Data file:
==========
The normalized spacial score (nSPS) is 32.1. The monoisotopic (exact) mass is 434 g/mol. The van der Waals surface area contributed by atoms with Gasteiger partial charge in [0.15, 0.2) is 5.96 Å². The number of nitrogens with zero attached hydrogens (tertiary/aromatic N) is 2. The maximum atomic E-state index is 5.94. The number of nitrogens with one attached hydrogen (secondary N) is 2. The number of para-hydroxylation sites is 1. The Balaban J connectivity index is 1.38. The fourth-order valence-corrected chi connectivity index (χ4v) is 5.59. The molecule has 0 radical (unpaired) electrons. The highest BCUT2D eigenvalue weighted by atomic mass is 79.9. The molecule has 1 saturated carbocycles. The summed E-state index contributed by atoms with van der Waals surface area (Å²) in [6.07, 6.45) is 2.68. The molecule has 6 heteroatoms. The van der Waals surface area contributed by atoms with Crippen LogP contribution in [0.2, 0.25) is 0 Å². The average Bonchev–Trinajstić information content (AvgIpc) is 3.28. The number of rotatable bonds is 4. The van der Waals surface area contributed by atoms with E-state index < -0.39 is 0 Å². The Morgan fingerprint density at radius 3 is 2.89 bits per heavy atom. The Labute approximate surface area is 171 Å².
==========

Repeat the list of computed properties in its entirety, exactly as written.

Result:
The normalized spacial score (nSPS) is 32.1. The monoisotopic (exact) mass is 434 g/mol. The van der Waals surface area contributed by atoms with Gasteiger partial charge in [0.15, 0.2) is 5.96 Å². The number of nitrogens with zero attached hydrogens (tertiary/aromatic N) is 2. The maximum atomic E-state index is 5.94. The number of nitrogens with one attached hydrogen (secondary N) is 2. The number of para-hydroxylation sites is 1. The Balaban J connectivity index is 1.38. The fourth-order valence-corrected chi connectivity index (χ4v) is 5.59. The molecule has 0 radical (unpaired) electrons. The highest BCUT2D eigenvalue weighted by atomic mass is 79.9. The molecule has 1 saturated carbocycles. The summed E-state index contributed by atoms with van der Waals surface area (Å²) in [6.07, 6.45) is 2.68. The molecule has 6 heteroatoms. The van der Waals surface area contributed by atoms with Crippen LogP contribution in [0.2, 0.25) is 0 Å². The average Bonchev–Trinajstić information content (AvgIpc) is 3.28. The number of rotatable bonds is 4. The van der Waals surface area contributed by atoms with E-state index < -0.39 is 0 Å². The Morgan fingerprint density at radius 3 is 2.89 bits per heavy atom. The Labute approximate surface area is 171 Å².